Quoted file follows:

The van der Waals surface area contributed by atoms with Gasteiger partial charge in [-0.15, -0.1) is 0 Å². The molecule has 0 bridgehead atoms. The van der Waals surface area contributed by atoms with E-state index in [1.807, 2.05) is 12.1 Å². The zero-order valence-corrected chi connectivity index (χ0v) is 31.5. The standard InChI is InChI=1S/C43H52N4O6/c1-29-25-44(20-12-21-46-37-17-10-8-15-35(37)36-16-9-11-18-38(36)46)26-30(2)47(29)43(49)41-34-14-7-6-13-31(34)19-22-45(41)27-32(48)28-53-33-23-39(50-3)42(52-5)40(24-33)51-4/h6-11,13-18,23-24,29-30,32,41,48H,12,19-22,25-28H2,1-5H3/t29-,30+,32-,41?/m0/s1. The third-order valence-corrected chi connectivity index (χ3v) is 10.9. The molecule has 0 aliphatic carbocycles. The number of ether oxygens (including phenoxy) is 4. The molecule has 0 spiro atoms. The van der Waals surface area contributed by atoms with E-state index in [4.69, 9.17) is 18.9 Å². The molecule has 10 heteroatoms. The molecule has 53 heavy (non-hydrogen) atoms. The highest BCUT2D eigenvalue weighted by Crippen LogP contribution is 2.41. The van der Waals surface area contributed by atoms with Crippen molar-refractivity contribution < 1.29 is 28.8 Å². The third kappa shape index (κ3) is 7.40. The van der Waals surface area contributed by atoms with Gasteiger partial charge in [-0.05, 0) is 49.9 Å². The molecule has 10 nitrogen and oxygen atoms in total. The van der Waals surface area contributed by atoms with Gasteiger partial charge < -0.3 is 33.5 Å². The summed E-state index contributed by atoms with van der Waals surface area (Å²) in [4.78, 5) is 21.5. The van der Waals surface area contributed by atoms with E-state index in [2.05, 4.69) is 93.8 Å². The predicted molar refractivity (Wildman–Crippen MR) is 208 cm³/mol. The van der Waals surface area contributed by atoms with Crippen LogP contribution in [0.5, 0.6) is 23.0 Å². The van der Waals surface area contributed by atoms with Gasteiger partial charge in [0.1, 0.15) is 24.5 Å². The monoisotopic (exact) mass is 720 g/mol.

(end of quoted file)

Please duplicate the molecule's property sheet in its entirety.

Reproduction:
The van der Waals surface area contributed by atoms with Gasteiger partial charge in [-0.15, -0.1) is 0 Å². The molecule has 0 bridgehead atoms. The van der Waals surface area contributed by atoms with E-state index in [1.807, 2.05) is 12.1 Å². The zero-order valence-corrected chi connectivity index (χ0v) is 31.5. The standard InChI is InChI=1S/C43H52N4O6/c1-29-25-44(20-12-21-46-37-17-10-8-15-35(37)36-16-9-11-18-38(36)46)26-30(2)47(29)43(49)41-34-14-7-6-13-31(34)19-22-45(41)27-32(48)28-53-33-23-39(50-3)42(52-5)40(24-33)51-4/h6-11,13-18,23-24,29-30,32,41,48H,12,19-22,25-28H2,1-5H3/t29-,30+,32-,41?/m0/s1. The third-order valence-corrected chi connectivity index (χ3v) is 10.9. The molecule has 0 aliphatic carbocycles. The number of ether oxygens (including phenoxy) is 4. The molecule has 0 spiro atoms. The van der Waals surface area contributed by atoms with E-state index in [4.69, 9.17) is 18.9 Å². The molecule has 10 heteroatoms. The molecule has 53 heavy (non-hydrogen) atoms. The highest BCUT2D eigenvalue weighted by Crippen LogP contribution is 2.41. The van der Waals surface area contributed by atoms with Crippen molar-refractivity contribution < 1.29 is 28.8 Å². The third kappa shape index (κ3) is 7.40. The van der Waals surface area contributed by atoms with Gasteiger partial charge in [-0.05, 0) is 49.9 Å². The molecule has 10 nitrogen and oxygen atoms in total. The van der Waals surface area contributed by atoms with Gasteiger partial charge < -0.3 is 33.5 Å². The summed E-state index contributed by atoms with van der Waals surface area (Å²) in [4.78, 5) is 21.5. The van der Waals surface area contributed by atoms with E-state index in [2.05, 4.69) is 93.8 Å². The predicted molar refractivity (Wildman–Crippen MR) is 208 cm³/mol. The van der Waals surface area contributed by atoms with Crippen LogP contribution in [0.5, 0.6) is 23.0 Å². The van der Waals surface area contributed by atoms with Gasteiger partial charge in [0.1, 0.15) is 24.5 Å². The monoisotopic (exact) mass is 720 g/mol.